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T. Petrosian 80

Round 4 report
Things started to heat up in Jermuk round four.  Both the outdoor temperature moved back up in to expected summer levels, and after the multitude of draws in round 3, chess fans were treated to a rise in the temperature on the boards of several games as well.  The first to draw blood today was Peter Leko who celebrated the arrival of his wife Sophie in Jermuk by beating Karjakin.  The co-leader of the tournament chose a rare continuation with the move 11. a4 and instead of the more common reply 11…c5, Karjakin played 11…Ne4.  Then after rook trades on a8, Leko won a pawn with the tactical shot 20. cxd after which black’s position was hopeless.

Aroian-Kamsky.jpgThe game Aronian-Kamsky started off quite unusually.  It is uncommon at this level for a player to play a novelty on move 5, but this is exactly what happened with Aronian’s 5. Nc3.  The Armenian frontrunner (both as co-leader of the Jermuk tournament as well the man in the driver’s seat in the Grand Prix overall) decided to jettison a pawn for the initiative as well as dark square domination, and Kamsky was on his heels for the rest of the game.  After the strong knight hop to g5 on move 13, things looked difficult for black.  Aronian didn’t let his opponent have much wiggle room, and after just making time control with seconds to spare, Kamsky resigned as it became clear he was losing a piece.

Jakovenko vs. Gelfand was a fighting draw, as each player brought some creative ideas to the table, but was unable to dent his opponent’s armor.  Following 15. g4, it seems that white has some attacking ideas against the black king, however, with undeveloped kingside pieces, it is not clear if this brute force mating attempt is particularly promising.  Once a pair of minor pieces were traded and black was able to central place his king on e5 blunting the white’s ideas, it became apparent that the position was equal and a draw was agreed.


Inarkiev once again had a point slip through his fingers after a time trouble sequence saw the Russian give away his advantage.  In a game with dizzying tactical possibilities on both sides, it was white who seemed to out-calculate black to pick up the h6 pawn on move 25 and then hold off black’s counterattack.  Just when a simplification to a hopeful endgame seemed likely, white missed 36. Qe3, and instead played his queen to f2 which loses the g2 pawn.  A few moves later, the two players agreed to share the point.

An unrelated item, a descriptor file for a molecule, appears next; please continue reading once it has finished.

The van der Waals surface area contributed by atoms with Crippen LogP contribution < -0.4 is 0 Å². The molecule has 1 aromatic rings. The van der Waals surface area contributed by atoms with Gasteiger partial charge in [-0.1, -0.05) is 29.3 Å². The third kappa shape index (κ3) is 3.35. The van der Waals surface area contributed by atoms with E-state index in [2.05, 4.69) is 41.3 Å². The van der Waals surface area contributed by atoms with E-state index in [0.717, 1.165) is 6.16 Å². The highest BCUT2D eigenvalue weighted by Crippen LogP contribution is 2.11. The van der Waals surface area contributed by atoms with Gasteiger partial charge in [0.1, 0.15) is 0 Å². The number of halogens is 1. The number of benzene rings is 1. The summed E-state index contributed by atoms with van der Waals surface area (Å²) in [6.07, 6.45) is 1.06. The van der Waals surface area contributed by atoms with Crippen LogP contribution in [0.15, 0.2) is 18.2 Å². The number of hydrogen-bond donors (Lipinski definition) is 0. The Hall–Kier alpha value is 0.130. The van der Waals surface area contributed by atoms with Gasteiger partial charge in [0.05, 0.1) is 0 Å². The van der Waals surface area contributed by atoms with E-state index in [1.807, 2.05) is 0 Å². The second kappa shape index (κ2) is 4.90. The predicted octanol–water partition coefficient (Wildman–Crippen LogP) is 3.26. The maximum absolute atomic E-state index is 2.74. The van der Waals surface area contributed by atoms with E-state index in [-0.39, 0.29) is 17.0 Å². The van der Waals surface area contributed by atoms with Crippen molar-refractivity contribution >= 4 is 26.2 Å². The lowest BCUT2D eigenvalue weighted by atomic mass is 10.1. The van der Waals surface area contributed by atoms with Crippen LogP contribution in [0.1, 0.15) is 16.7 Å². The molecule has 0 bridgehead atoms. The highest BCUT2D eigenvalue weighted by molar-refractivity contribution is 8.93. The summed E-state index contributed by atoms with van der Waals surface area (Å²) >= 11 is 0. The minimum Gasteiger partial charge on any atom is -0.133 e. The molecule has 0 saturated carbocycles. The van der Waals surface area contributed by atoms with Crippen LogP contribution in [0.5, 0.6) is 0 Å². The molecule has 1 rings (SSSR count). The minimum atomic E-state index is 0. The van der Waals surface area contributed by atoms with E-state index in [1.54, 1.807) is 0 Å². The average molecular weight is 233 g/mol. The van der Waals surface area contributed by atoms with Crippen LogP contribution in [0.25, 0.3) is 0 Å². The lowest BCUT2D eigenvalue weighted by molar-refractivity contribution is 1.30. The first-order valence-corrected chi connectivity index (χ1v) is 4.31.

Akopian tried to make progress against Kasimdzhanov’s Petroff, but while black was on the defensive the entire game, he was able to hold the draw.  After the queen retreat to d8 on move 19, black was forced into a passive position, but with correct moves he was holding on without allowing white to mount a serious offensive.  On move 32. b5!? Akopian decided to sac a pawn for positional pressure, but Kasimdzhanov created a defensive shell with the rook oscillating between c7 and e7, waiting to see what shite could do.  Despite some long thinks and different ideas, white couldn’t break through.  At the opportune time, black gave back the c5 pawn, traded heavy pieces, and a draw was soon agreed.

The move of the day was played by Ivanchuk.  In a seemingly ordinary position, Ivanchuk played a wonderful sacrifice that caught nearly all spectators, and evidently his opponent Alekseev, off guard.  After some pawn pushes to soften up the kingside, Alekseev played Na6, as one black knight joined his stable-mate on the a-file, far away from the ensuing action on the kingside.  Ivanchuk then played 21. Nd5!!, and after black took the knight  21…exd5 22. Bxd5+ Kg7, white played the eerily quiet move Kh1.  In fact, as was becoming clear, the black king had nowhere to run, and after 31. Qh5+, black resigned.


Bacrot and Eljanov played the longest game of the day, a 55 move draw that started out as a Ruy Lopez in which white achieved a pleasant advantage out of the opening.  Black was saddled with a backward d6 pawn, but white had to keep an eye on the weakness in his own camp, the backward pawn on c3.  White secured a passed b-pawn on move 30 and it looked like chances for victory may be significant, but through some simplifications in the double rook endgame, all was traded until two bare kings were left and the opponents called it a draw.
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